According to the guide Choose a plug-in vehicle that meets your needs, the energy costs of an all-electric vehicle are generally at least 75% lower than those of a gas-powered vehicle, and even more when the price at the pump is high. For instance:
|Electric vehicle||Gas-powered vehicle|
|Consumption||20 kWh/100 km||9,5 L/100 km|
|Cost to drive 1,000 km||$20||$166.25|
For a plug-in hybrid vehicle, the result depends on the proportion of kilometres driven in electric mode and the reduced fuel consumption, which is why it’s important to choose a vehicle suited to your type of driving and needs.
A study by Consumer Reports published in September 2020 revealed that owners of all-electric and plug-in hybrid vehicles pay 50% less on average in basic maintenance10. All-electric vehicles use a simpler mechanical system and do not have many of the traditional parts that require regular maintenance. No oil changes are required, and plug-in hybrid vehicles generally require fewer oil changes.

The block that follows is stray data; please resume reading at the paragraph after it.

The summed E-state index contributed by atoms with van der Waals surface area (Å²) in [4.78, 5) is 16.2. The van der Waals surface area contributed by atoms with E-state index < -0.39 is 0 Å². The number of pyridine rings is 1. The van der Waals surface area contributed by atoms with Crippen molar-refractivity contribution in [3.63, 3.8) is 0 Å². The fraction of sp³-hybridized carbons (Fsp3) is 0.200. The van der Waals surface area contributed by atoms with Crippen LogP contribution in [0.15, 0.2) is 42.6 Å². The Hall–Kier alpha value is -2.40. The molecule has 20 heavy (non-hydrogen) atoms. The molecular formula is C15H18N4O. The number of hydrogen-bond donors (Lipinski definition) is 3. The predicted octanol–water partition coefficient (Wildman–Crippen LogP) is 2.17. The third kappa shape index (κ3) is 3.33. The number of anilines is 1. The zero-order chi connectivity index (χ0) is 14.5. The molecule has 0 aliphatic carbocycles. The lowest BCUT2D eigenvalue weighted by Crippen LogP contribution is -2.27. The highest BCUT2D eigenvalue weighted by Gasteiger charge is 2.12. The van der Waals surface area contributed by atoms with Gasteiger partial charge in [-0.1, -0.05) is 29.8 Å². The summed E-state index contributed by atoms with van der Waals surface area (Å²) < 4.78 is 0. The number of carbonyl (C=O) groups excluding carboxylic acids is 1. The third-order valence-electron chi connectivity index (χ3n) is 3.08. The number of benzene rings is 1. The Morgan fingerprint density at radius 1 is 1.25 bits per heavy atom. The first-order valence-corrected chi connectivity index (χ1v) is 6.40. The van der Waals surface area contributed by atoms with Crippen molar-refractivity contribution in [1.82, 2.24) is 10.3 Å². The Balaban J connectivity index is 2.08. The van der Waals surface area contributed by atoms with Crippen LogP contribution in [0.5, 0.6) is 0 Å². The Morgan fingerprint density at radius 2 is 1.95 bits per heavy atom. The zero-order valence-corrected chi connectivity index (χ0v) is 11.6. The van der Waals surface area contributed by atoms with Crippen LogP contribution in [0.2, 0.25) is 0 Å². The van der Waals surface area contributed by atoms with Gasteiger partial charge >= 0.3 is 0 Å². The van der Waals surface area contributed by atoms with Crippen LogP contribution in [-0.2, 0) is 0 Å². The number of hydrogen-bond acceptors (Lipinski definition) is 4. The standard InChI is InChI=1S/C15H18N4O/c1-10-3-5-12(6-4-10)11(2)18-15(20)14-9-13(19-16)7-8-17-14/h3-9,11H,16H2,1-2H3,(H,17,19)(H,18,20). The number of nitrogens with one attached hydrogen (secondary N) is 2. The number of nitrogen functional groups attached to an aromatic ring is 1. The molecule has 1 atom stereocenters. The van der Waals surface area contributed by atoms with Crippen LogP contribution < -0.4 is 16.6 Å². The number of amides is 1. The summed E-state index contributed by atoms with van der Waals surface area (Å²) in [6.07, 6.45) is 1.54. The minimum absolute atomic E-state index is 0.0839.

What you should know about auto insurance
The purchase price of a new electric vehicle is higher than that of an equivalent gas-powered model, in particular because it uses more advanced components, technology and materials. Specially trained mechanics are often required when replacing most parts, which are sometimes hard to find. These additional expenses could result in a higher insurance premium. With the growing popularity of electric vehicles, these costs may decrease over time. In the meantime, some insurers offer a percentage discount to drivers of plug-in hybrid or all-electric vehicles as an incentive to reduce the carbon footprint.
Electric, plug-in hybrid, gas-powered… Which one is the cheapest?
During the car lease or loan, the total monthly cost of a plug-in hybrid vehicle would be 10% less on average than that of a gas-powered model (20% for an all-electric vehicle)11. Once the car has been paid off, the energy and maintenance costs are about 75% less for an all-electric vehicle (37% for a plug-in hybrid) than for a comparable gas-powered vehicle12. So the longer you drive electric and keep your vehicle, the greater the return on your initial investment.